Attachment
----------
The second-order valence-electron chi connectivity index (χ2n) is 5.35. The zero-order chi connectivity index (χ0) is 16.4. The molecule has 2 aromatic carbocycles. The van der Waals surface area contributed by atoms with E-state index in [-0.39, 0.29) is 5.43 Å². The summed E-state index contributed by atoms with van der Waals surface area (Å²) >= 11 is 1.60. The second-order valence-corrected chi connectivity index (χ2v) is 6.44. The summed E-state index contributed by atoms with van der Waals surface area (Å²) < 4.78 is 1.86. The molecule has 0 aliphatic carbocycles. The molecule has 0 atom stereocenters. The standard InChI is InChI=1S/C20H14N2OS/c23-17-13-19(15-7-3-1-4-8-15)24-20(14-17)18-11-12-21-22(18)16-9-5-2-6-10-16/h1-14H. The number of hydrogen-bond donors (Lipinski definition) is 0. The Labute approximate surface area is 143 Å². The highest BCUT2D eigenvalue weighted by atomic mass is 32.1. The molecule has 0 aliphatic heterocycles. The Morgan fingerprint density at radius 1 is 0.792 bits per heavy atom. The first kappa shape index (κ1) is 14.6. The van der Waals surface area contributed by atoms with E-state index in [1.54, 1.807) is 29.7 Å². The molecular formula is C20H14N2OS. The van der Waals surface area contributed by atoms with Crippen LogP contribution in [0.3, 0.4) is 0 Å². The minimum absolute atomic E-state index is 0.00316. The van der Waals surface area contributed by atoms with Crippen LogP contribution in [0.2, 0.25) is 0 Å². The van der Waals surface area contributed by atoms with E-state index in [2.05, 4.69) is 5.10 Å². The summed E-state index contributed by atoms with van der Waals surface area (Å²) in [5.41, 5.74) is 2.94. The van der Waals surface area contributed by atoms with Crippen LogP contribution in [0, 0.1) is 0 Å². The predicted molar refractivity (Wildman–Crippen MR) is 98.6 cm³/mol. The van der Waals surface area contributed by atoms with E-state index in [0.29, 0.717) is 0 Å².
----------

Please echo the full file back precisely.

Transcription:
The second-order valence-electron chi connectivity index (χ2n) is 5.35. The zero-order chi connectivity index (χ0) is 16.4. The molecule has 2 aromatic carbocycles. The van der Waals surface area contributed by atoms with E-state index in [-0.39, 0.29) is 5.43 Å². The summed E-state index contributed by atoms with van der Waals surface area (Å²) >= 11 is 1.60. The second-order valence-corrected chi connectivity index (χ2v) is 6.44. The summed E-state index contributed by atoms with van der Waals surface area (Å²) < 4.78 is 1.86. The molecule has 0 aliphatic carbocycles. The molecule has 0 atom stereocenters. The standard InChI is InChI=1S/C20H14N2OS/c23-17-13-19(15-7-3-1-4-8-15)24-20(14-17)18-11-12-21-22(18)16-9-5-2-6-10-16/h1-14H. The number of hydrogen-bond donors (Lipinski definition) is 0. The Labute approximate surface area is 143 Å². The highest BCUT2D eigenvalue weighted by atomic mass is 32.1. The molecule has 0 aliphatic heterocycles. The Morgan fingerprint density at radius 1 is 0.792 bits per heavy atom. The first kappa shape index (κ1) is 14.6. The van der Waals surface area contributed by atoms with E-state index in [1.54, 1.807) is 29.7 Å². The molecular formula is C20H14N2OS. The van der Waals surface area contributed by atoms with Crippen LogP contribution in [0.3, 0.4) is 0 Å². The minimum absolute atomic E-state index is 0.00316. The van der Waals surface area contributed by atoms with Crippen LogP contribution in [0.2, 0.25) is 0 Å². The van der Waals surface area contributed by atoms with E-state index in [2.05, 4.69) is 5.10 Å². The summed E-state index contributed by atoms with van der Waals surface area (Å²) in [5.41, 5.74) is 2.94. The van der Waals surface area contributed by atoms with Crippen LogP contribution in [0, 0.1) is 0 Å². The predicted molar refractivity (Wildman–Crippen MR) is 98.6 cm³/mol. The van der Waals surface area contributed by atoms with E-state index in [0.29, 0.717) is 0 Å².